Table of Contents

HK J Paediatr (New Series)
Vol 13. No. 1, 2008

HK J Paediatr (New Series) 2008;13:1-3

Editorial

Continuing Medical Education, Continuing Professional Development to Knowledge Translation

Louis Low


The aims of implementing continuing medical education (CME)/continuing professional development (CPD) for all practicing Fellows of the Hong Kong College of Paediatricians are to keep Fellows informed and up-to-date on advances in paediatrics, maintain standards, interest and enthusiasm in their practice and to maintain their skills and professional competence. In an ideal health system, the medical trainees should receive excellent clinical training and practicing medical professionals should be committed to evidence-based practice and life-long self-learning. Administrators and the Government should guarantee the provision of quality and cost-effective health service to the benefit of everyone in the community.

In accordance to the "Principles and Guidelines on Continuing Medical Education (CME) and Continuous Professional Development (CPD)" of the Hong Kong Academy of Medicine, our College requires each Fellow to acquire:

a) at least 90 CME/CPD points in a 3-year cycle

b) at least 30 points CME/CPD from Category A in a 3-year cycle

c) at least 15 active CME/CPD points in a 3-year cycle

The new CME/CPD requirement will come into effect in the CME/CPD cycle starting on 1st January, 2008. The introduction of active CME/CPD requirement by our College has led to a lot of concern especially among Fellows practicing in the community. I hope I can bring out the rationale behind the Academy's decision to introduce active CME/CPD into our programme in this short editorial and hopefully, allay some of the concerns raised by our Fellows. The most up-to-date Guidelines for Continuing Medical Education and Continuous Professional Development of the Hong Kong College of Paediatricians are posted on our website www.paediatrician.org.hk under the CME Section.

Life long self-directed learning has now been accepted as a feature of effective medical practice. CPD is the educative means of updating, developing and enhancing how doctors apply the knowledge, skills and attitudes acquired in their practice. In many countries, documented proof of CPD is essential for successful appraisal and revalidation.1,2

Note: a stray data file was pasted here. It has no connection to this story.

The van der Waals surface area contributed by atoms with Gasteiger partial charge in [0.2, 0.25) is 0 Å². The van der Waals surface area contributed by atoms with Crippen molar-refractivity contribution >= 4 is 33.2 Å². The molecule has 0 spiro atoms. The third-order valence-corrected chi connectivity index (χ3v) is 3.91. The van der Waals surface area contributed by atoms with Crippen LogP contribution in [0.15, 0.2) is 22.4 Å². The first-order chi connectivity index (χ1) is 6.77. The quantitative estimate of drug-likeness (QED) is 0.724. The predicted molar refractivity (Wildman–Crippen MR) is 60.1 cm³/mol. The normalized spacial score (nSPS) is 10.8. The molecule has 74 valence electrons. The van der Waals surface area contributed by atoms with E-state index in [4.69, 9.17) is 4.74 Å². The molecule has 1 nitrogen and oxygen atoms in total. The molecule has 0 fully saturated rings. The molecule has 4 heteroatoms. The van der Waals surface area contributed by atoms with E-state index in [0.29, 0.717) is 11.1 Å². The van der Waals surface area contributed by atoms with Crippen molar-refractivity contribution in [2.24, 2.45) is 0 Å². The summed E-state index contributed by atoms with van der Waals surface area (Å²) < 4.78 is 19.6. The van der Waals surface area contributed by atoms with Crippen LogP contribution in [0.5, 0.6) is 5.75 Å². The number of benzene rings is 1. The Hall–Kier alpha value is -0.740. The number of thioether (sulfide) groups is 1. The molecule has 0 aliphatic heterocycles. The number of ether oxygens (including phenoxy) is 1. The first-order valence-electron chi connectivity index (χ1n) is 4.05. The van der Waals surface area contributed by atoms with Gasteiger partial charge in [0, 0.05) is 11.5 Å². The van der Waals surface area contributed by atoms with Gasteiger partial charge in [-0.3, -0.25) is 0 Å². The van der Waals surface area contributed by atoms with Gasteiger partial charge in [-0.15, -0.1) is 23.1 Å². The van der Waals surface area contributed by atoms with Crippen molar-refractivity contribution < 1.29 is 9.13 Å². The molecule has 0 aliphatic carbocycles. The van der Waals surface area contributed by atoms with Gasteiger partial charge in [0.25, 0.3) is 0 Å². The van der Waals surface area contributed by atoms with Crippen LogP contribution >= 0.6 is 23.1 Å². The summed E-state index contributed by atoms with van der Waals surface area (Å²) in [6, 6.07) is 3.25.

So, does CME/CPD in general practice make a difference? Despite comparatively few well designed studies on educational interventions, systematic reviews found sufficient studies showing that CME/CPD could improve clinical performance and patient outcomes.3-6 Effective methods include learning linked to clinical practice, interactive educational meetings, outreach events and strategies that involve multiple educational interventions.5 There is no evidence that problem based learning in continuing medical education is superior to other educational strategies in increasing doctors' knowledge and performance.7 Most passive educational activities are poor at changing physicians' behaviour and the most effective strategies tend to be more active.1,5,8 It is one of the reasons why the Hong Kong Academy of Medicine encourages Fellows to participate in active CME/CPD activities that favour knowledge translation bridging the gap between evidence and practice. Quality assurance and the maintenance of standards have become powerful forces for change and improvement of patient care.1,9

Our College encourages effective CPD schemes that are flexible and based on self-assessment of educational needs and knowledge gaps so that the doctors can develop their own strategies to address these needs in the context of their own individual professional practice. Our College requires prior notice of such CPD activities and Fellows are only required to provide proof of activity when subjected to random audit. Peer review and group learning models are particularly relevant in general practice and the most successful strategies involve local rather than national clinical practice guidelines development and dissemination.10 Learning needs assessment is an important step in the educational process that may lead to changes in practice.11 Needs assessment can be categorised into seven main types:

  1. gap or discrepancy analysis
  2. reflection on action
  3. self assessment of journals and logbooks review
  4. peer review
  5. observation
  6. critical incident review and significant event audit
  7. practice review

However, needs assessment alone has not been shown to enhance educational effectiveness and outcomes and so it must be placed within the wider perspective of planned learning, relevance to practice and reinforcement of learning in the appropriate context. A model knowledge translation that can work in general practice is shown in Table 1 below. Benchmarking is a recognised method for doctors to compare their performance with standards demonstrated by their peers.